Can a New Type of Glacier on Mars Aid Future Astronauts? (Planetary Science)

On April 21, 1908, near Earth’s North Pole, the Arctic explorer Frederick Albert Cook scrawled in his diary a memorable phrase: “We were the only pulsating creatures in a dead world of ice.” These words may soon take on new significance for humankind in another dead world of hidden ice, submerged beneath the red sand of its frigid deserts. This dead world is Mars, and the desert is the planet’s mid-latitude region known as Arcadia Planitia.

Sharon Hibbard is a Ph.D. candidate in geology and planetary science at the University of Western Ontario and the lead author of a new scientific paper on glaciers and glacier-like activity in Arcadia Planitia, recently published in Icarus. Hibbard and associates have identified evidence of a glacier in this region that defies expectations and, due to its unique characteristics, could serve as a water source for future human landings and exploration.

Evidence of Martian glaciers, referred to more cautiously by the scientific community as “viscous flow features”, were first investigated in the 1970s using satellite imagery from NASA’s Viking program, the second and third spacecraft to reach the surface of Mars. Scientists were intrigued by widespread ripples and flows in the Martian surface, many with moraine-like features that bore striking resemblance to the glacial landscapes of Earth.

The new study investigates viscous flow features in the lower mid-latitudes of Arcadia Planitia, exhaustively mapping dozens of surface features likely produced by Mars’ subterranean glaciers made of water ice. In the process of mapping, the team found something rather unexpected: evidence of ice flow in a large, flat plain. This type of ice flow is not commonly seen on Mars, where most of the prominent ice-related features take the form of ripples and furrows in valleys and on hillsides where gravity can prompt ice to flow downhill. Hibbard’s team found these “sinuous features” in a flat-lying region of Arcadia Planitia, mysteriously isolated from any bluffs or slopes. How could this ice in the plains of Arcadia Planitia possibly be flowing?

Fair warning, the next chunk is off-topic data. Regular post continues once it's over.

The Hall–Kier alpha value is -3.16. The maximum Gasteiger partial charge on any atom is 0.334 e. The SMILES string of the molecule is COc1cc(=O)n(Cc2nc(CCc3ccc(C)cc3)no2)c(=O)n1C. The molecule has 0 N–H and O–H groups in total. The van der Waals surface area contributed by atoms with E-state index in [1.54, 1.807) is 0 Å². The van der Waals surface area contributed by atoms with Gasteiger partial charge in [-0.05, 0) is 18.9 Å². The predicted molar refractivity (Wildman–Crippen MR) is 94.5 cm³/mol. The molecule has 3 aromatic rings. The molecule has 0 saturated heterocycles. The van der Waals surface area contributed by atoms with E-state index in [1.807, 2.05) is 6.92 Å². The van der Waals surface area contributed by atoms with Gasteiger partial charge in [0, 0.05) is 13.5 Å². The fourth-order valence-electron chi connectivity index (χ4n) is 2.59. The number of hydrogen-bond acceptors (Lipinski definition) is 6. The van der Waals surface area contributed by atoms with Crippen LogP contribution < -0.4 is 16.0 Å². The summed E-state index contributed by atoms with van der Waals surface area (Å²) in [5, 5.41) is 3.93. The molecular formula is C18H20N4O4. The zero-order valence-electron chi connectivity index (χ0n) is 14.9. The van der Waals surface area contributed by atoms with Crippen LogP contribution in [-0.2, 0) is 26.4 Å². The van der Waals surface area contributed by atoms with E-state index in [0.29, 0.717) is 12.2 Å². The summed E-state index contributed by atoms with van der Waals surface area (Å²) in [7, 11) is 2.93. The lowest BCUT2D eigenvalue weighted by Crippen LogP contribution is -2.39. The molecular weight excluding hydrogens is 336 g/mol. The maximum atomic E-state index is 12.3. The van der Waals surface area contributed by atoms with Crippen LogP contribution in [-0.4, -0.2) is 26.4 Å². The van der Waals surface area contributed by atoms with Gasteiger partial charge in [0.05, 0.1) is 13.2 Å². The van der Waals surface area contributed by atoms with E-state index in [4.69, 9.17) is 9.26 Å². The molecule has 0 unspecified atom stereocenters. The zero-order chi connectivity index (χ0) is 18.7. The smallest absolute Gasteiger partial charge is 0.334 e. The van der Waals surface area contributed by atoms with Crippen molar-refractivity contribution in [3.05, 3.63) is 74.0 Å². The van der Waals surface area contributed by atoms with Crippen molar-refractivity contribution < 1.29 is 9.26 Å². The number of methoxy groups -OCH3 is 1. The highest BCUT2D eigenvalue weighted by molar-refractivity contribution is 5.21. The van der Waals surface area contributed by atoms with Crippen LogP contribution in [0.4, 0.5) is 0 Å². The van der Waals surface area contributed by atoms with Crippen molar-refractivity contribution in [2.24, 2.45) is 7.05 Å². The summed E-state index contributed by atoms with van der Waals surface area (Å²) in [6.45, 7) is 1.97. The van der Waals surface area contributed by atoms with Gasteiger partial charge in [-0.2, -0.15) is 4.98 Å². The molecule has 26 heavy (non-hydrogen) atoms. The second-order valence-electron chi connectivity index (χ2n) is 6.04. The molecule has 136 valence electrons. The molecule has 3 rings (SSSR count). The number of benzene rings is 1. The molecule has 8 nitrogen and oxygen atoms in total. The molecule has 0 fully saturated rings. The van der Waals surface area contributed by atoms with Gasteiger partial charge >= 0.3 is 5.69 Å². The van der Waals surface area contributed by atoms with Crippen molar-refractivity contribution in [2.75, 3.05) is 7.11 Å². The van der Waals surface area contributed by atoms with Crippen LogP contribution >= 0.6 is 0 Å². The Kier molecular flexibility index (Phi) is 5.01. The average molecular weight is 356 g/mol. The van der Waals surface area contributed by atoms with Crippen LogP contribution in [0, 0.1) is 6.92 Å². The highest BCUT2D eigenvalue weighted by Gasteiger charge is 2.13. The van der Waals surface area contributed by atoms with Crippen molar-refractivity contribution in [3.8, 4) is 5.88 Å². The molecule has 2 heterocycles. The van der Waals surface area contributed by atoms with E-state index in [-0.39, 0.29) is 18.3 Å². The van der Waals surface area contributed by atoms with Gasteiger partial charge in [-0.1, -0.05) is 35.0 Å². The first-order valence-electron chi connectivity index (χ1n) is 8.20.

Evidence of Martian glaciers in Ismeniae Fossae, taken by the High Resolution Stereo Camera on European Space Agency’s Mars Express. Source: ESA/DLR/FU Berlin

Examining the presence of water on Mars

Informed guesses about the existence of water and ice on Mars preceded the era of spaceflight by hundreds of years. Telescopic observation of Mars’ greater landforms and polar ice caps led astronomer William Herschel to speculate in 1784 that the red planet was populated by intelligent life.

Advances in telescope technology had largely dispelled this theory by the 20th century, but the existence of water and water ice on Mars remained uncertain until the first orbiters and landers arrived in the 1970s. Not only did NASA’s Viking program discover trace amounts of atmospheric water vapor, but its orbital imagery also revealed the existence of numerous glacier-like features. Exposed water ice sublimates away in the low pressures and freezing temperatures present on the surface of Mars, so if water ice glaciers were responsible for the observed Earth-like flows, researchers conjectured that the ice must be protected by a thick layer of debris. Further observations confirmed this hypothesis, and in ensuing decades the scientific community proceeded to map, catalog and categorize many thousands of glacier candidates with varying degrees of confidence. Over time, our capabilities grew from speculation in telescope eyepieces to precise, on-site observations across the electromagnetic spectrum.

The presence of water ice below the surface of Mars was confirmed in 2008 by the Phoenix lander, reinforcing the findings of Mars Odyssey, whose sensors indicated massive amounts of subsurface water ice at the more temperate mid-latitudes in 2002. For example, the subterranean water ice of the flat Arcadian plains was directly measured by Mars Reconnaissance Orbiter’s radar and found to begin 6 centimeters below the surface layer of dust and debris, and extend downward to an average depth of 38 meters.